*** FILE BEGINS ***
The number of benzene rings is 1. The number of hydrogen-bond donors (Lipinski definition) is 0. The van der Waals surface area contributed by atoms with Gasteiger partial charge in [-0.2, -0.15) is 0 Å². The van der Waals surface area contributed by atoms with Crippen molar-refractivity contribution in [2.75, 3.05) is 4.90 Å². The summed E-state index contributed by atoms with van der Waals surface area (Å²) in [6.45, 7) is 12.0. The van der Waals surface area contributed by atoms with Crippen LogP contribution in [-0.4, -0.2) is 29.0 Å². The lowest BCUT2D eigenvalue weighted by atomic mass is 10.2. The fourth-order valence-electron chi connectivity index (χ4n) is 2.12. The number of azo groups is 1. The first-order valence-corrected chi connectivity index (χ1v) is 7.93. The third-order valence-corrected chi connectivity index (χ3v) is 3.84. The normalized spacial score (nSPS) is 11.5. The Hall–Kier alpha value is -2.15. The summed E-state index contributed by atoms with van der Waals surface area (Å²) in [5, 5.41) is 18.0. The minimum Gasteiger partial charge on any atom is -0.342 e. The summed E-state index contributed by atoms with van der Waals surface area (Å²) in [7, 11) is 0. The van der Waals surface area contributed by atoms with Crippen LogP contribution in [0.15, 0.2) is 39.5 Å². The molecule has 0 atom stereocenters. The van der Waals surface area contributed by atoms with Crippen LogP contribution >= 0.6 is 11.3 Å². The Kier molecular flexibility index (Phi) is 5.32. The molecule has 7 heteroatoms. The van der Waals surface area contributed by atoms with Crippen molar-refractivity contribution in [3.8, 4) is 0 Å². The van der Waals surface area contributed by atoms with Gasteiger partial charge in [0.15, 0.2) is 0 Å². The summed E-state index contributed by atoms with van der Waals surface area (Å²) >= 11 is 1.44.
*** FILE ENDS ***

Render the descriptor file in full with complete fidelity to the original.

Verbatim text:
The number of benzene rings is 1. The number of hydrogen-bond donors (Lipinski definition) is 0. The van der Waals surface area contributed by atoms with Gasteiger partial charge in [-0.2, -0.15) is 0 Å². The van der Waals surface area contributed by atoms with Crippen molar-refractivity contribution in [2.75, 3.05) is 4.90 Å². The summed E-state index contributed by atoms with van der Waals surface area (Å²) in [6.45, 7) is 12.0. The van der Waals surface area contributed by atoms with Crippen LogP contribution in [-0.4, -0.2) is 29.0 Å². The lowest BCUT2D eigenvalue weighted by atomic mass is 10.2. The fourth-order valence-electron chi connectivity index (χ4n) is 2.12. The number of azo groups is 1. The first-order valence-corrected chi connectivity index (χ1v) is 7.93. The third-order valence-corrected chi connectivity index (χ3v) is 3.84. The normalized spacial score (nSPS) is 11.5. The Hall–Kier alpha value is -2.15. The summed E-state index contributed by atoms with van der Waals surface area (Å²) in [5, 5.41) is 18.0. The minimum Gasteiger partial charge on any atom is -0.342 e. The summed E-state index contributed by atoms with van der Waals surface area (Å²) in [7, 11) is 0. The van der Waals surface area contributed by atoms with Crippen LogP contribution in [0.15, 0.2) is 39.5 Å². The molecule has 0 atom stereocenters. The van der Waals surface area contributed by atoms with Crippen LogP contribution >= 0.6 is 11.3 Å². The Kier molecular flexibility index (Phi) is 5.32. The molecule has 7 heteroatoms. The van der Waals surface area contributed by atoms with Crippen molar-refractivity contribution in [3.8, 4) is 0 Å². The van der Waals surface area contributed by atoms with Gasteiger partial charge in [0.15, 0.2) is 0 Å². The summed E-state index contributed by atoms with van der Waals surface area (Å²) >= 11 is 1.44.